Saturday's rally was a moment for the establishment to muster their own supporters. Hong Kong's police are in the midst of a major reputational crisis.
The planned "million-man" march is seen as a test for protest organisers whose movement has been hit by a deadly June 3 raid on a Khartoum sit-in and a subsequent internet blackout that has curbed their ability to mobilise support.
This week authorities jailed President Vladimir Putin’s top opponent for 30 days and launched a probe targeting his allies but activists said they would not abandon plans to attend an unauthorised rally.
Hundreds of Sudanese demonstrated in state capitals on Thursday, putting pressure on the ruling military council to cede power to civilians in ongoing tumult since the overthrow of former president Omar Al Bashir more than two months ago.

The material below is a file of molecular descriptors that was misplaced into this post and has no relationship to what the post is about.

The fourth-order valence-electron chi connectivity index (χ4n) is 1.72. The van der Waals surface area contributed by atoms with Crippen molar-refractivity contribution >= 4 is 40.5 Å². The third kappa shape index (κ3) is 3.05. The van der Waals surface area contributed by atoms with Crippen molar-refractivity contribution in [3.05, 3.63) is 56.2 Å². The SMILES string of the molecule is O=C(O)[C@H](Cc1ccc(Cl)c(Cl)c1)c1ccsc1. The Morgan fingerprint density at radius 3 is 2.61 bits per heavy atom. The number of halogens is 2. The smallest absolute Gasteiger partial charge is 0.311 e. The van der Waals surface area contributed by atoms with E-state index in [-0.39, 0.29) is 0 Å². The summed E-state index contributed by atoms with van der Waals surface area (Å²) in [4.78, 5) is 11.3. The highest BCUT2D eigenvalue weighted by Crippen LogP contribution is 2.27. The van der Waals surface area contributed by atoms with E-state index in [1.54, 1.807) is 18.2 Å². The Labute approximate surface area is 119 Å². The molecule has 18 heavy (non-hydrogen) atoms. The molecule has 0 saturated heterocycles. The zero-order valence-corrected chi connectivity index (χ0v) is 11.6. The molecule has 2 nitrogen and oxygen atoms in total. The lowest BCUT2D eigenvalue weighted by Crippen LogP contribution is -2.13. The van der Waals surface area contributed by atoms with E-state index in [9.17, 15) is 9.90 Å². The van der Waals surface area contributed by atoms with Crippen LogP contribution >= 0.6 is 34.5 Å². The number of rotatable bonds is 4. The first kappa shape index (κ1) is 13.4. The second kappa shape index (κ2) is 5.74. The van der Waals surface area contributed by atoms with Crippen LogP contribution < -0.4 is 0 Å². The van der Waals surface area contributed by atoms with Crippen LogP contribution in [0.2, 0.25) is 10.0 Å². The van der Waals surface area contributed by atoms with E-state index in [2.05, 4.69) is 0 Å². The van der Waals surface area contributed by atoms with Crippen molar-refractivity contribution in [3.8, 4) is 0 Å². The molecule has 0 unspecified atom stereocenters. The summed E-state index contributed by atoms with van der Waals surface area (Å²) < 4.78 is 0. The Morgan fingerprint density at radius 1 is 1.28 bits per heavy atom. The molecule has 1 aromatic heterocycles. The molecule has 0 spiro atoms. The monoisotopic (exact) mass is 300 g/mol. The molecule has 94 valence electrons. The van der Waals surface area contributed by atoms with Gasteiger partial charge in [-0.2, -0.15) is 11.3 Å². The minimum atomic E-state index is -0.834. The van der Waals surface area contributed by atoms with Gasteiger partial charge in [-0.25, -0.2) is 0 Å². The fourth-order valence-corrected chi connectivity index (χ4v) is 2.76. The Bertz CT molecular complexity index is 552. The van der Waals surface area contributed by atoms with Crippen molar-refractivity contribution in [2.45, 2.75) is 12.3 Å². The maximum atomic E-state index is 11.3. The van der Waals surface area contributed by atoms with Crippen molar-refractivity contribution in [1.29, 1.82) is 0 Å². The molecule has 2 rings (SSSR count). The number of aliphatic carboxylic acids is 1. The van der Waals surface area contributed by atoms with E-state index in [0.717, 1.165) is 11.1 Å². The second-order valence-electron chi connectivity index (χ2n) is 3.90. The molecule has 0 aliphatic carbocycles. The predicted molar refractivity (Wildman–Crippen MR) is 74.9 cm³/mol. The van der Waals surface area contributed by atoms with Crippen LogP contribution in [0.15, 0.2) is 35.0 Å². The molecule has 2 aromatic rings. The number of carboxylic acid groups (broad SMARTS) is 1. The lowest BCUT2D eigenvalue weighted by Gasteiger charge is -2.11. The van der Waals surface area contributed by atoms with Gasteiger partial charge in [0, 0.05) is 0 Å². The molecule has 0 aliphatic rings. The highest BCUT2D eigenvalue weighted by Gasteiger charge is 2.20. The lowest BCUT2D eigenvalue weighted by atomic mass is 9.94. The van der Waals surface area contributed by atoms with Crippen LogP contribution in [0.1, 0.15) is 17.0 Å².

Leading Hong Kong democracy activist Joshua Wong was arrested on Friday, his party said, a day ahead of a planned rally in the city that has been banned by police.
Hong Kong shut four subway stations to head off an anti-government protest in a gritty industrial district on Saturday but thousands marched anyway, as China released a British consulate staffer
The biggest turnout was in Myanmar's second city, Mandalay, where activists staged a sit-in protest after two minutes of silence in honour of people killed by police and the army, video showed.
It marked the second no-confidence test Prayuth’s government has faced since taking office in July 2019, following a contested election after Prayuth seized power in a 2014 coup as the army chief.
Hundreds of Thai royalists in yellow shirts demonstrated outside parliament, calling on lawmakers to reject changes to the constitution drawn up by the country’s former military junta in response to mounting anti-government protests.